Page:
Sakhalin offshore search interest strong, despite poor legislative progress

280 approvals costly in time, manpower

Feb 1st, 2000
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Licensed blocks for oil and gas prospecting on the Sakhalin Shelf (Source: Dalmorneftegeofizika).
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Exxon and Texaco are anxious to raise the exploration tempo off Sakhalin Island. Legislative stonewalling has hindered their efforts to date, but authorization is in sight for two production sharing agreements (PSA) in Block III. In the case of the Kirinsky PSA, that would clear the way for drilling on some of the region's most prospective structures.

Progress on this and the Exxon-led Sakhalin I project was outlined in London recently at the annual Sakhalin Oil & Gas conference, organized by IBC Global Gas Conferences. Delegates also gained insight into activities at the offshore Astokhskoye Field. First oil here has been achieved, but working conditions are proving tougher than expected.

The Sakhalin I consortium consists of Exxon and Sodeco, both with 30%, plus the Russian companies Rosneft and Sakhalinmornefgtegaz (SMNG), with respectively 17% and 23%. Their PSA, which became effective in 1996, covers the Chayvo, Arkutun-Dagi, and Odoptu fields. Most attention to date has focused on the first two fields, although SMNG has drilled a directional well from the beach into the northern dome of Odoptu, in 1998.

According to Rex Tillerson, President of Exxon Neftegas, the present estimate is that Chayvo has 10 tcf of recoverable gas, 75% of which is contained within three reservoir zones. "The gas resource is well defined," he claimed. "Five wells have been drilled, with 80 MMcf/d production rates possible individually. Also, 3D seismic analysis shows good seismic amplitude, indicating good reservoir continuity."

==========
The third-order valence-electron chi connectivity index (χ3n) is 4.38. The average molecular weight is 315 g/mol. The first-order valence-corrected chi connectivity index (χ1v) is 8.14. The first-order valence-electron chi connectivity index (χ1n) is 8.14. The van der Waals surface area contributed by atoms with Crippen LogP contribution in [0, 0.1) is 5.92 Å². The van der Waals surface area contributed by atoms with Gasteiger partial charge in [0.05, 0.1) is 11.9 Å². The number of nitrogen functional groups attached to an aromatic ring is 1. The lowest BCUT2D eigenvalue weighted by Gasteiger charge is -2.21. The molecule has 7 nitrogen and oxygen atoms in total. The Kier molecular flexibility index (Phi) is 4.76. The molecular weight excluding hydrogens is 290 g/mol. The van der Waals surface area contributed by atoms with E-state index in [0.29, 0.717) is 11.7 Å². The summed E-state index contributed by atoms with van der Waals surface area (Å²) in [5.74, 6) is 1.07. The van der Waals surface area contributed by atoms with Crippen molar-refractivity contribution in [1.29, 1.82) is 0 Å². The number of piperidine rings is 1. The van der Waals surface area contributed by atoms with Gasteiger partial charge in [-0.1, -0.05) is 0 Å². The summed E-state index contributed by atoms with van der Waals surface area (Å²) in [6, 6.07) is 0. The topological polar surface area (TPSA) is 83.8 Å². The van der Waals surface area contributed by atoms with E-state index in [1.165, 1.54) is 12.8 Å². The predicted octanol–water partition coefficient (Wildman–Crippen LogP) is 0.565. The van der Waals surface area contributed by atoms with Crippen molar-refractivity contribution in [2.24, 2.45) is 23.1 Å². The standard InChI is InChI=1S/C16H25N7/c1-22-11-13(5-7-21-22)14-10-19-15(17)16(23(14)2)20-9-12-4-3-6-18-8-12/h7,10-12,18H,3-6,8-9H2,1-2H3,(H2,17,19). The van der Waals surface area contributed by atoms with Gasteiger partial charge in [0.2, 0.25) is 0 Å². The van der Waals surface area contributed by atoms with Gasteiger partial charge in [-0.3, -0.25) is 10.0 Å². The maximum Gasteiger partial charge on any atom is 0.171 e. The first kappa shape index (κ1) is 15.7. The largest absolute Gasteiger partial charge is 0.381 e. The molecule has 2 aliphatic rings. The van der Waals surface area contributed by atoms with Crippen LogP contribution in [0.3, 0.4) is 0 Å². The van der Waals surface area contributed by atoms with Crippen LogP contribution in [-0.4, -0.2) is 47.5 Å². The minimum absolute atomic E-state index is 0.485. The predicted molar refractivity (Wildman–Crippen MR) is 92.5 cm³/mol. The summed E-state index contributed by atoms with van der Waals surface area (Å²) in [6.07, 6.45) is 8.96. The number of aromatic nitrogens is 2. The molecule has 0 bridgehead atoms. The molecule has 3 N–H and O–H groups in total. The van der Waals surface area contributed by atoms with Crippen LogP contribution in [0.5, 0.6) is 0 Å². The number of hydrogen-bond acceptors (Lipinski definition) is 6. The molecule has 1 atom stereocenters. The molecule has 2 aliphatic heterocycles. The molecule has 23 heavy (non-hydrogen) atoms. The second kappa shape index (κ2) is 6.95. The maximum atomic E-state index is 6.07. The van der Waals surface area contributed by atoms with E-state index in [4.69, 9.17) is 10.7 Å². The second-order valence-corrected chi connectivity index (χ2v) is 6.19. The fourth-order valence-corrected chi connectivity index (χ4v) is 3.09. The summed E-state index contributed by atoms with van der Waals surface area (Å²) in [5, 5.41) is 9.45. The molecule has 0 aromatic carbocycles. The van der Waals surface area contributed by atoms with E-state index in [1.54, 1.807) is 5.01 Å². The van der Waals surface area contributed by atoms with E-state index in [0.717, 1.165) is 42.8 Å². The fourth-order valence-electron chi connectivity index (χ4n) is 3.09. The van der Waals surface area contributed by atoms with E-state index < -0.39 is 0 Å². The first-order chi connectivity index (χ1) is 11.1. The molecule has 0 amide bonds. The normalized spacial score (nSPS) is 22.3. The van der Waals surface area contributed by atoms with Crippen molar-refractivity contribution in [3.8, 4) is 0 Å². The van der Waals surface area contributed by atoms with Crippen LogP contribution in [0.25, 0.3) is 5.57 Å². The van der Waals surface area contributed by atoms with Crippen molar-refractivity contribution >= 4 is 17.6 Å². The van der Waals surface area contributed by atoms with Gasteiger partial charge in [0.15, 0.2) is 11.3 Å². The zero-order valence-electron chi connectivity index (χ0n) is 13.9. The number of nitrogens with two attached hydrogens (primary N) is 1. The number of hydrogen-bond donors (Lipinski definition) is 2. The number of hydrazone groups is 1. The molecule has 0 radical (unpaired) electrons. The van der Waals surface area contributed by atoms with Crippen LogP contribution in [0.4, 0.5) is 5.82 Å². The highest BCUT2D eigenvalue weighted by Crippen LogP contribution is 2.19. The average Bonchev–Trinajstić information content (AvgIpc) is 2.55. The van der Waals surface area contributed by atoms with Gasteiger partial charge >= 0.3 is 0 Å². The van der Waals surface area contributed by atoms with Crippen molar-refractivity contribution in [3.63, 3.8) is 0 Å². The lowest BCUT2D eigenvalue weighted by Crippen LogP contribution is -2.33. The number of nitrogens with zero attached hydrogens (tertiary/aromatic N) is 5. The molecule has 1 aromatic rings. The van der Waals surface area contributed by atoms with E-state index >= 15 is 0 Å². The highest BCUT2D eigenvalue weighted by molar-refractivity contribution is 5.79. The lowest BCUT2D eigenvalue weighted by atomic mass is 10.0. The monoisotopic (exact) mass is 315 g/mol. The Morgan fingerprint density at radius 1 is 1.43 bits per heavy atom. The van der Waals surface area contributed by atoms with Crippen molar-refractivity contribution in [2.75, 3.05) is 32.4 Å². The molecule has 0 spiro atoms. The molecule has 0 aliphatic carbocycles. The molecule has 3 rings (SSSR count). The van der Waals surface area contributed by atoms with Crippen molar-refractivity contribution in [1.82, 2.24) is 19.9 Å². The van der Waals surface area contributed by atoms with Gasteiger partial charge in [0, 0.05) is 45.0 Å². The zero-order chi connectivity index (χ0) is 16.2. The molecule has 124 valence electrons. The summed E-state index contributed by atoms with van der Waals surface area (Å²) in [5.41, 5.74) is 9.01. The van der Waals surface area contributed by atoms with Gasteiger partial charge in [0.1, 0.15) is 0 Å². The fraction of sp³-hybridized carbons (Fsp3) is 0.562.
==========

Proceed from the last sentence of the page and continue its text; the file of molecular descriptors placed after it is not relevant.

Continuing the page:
The consortium's major disappointment last year was the failure to drill a well to test the Chayvo oil leg. The well was vetoed by the State Ecological Committee because of an interpretation of Russian law concerning the legality of discharging low toxicity muds and cuttings into the sea. That sentence was vigorously contested by Exxon at the time, and Tillerson reiterated his company's view that the discharge method was consistent with the laws. "Three years of extensive monitoring by Exxon during drilling, from 1996 to 1998, demonstrated that low toxicity cuttings from water-based muds did not harm the Sakhalin environment. Laboratory tests also confirmed their low toxicity."

John Aaronson of AATA International in Fort Collins, Colorado, USA, pointed out later that a Caspian-specific eco-toxicological testing protocol had been approved for muds and cuttings disposal offshore Azerbaijan. "Sakhalin must take the lead in establishing similar protocols, so that a modern infrastructure of environmental management and protection can be achieved with a more appropriate regulatory approach," he stated.

Tillerson said that Exxon and its partners were ready to drill through the summer to the end of the drilling window, and were looking to do the same this year - the Duma (Russian legislature) and weather permitting. "If we are allowed to drill this well, we could deliver first gas from Sakhalin I by late 2005."

Heavily faulted


Areas open for tender as of October, 1999 (Source: DMNG).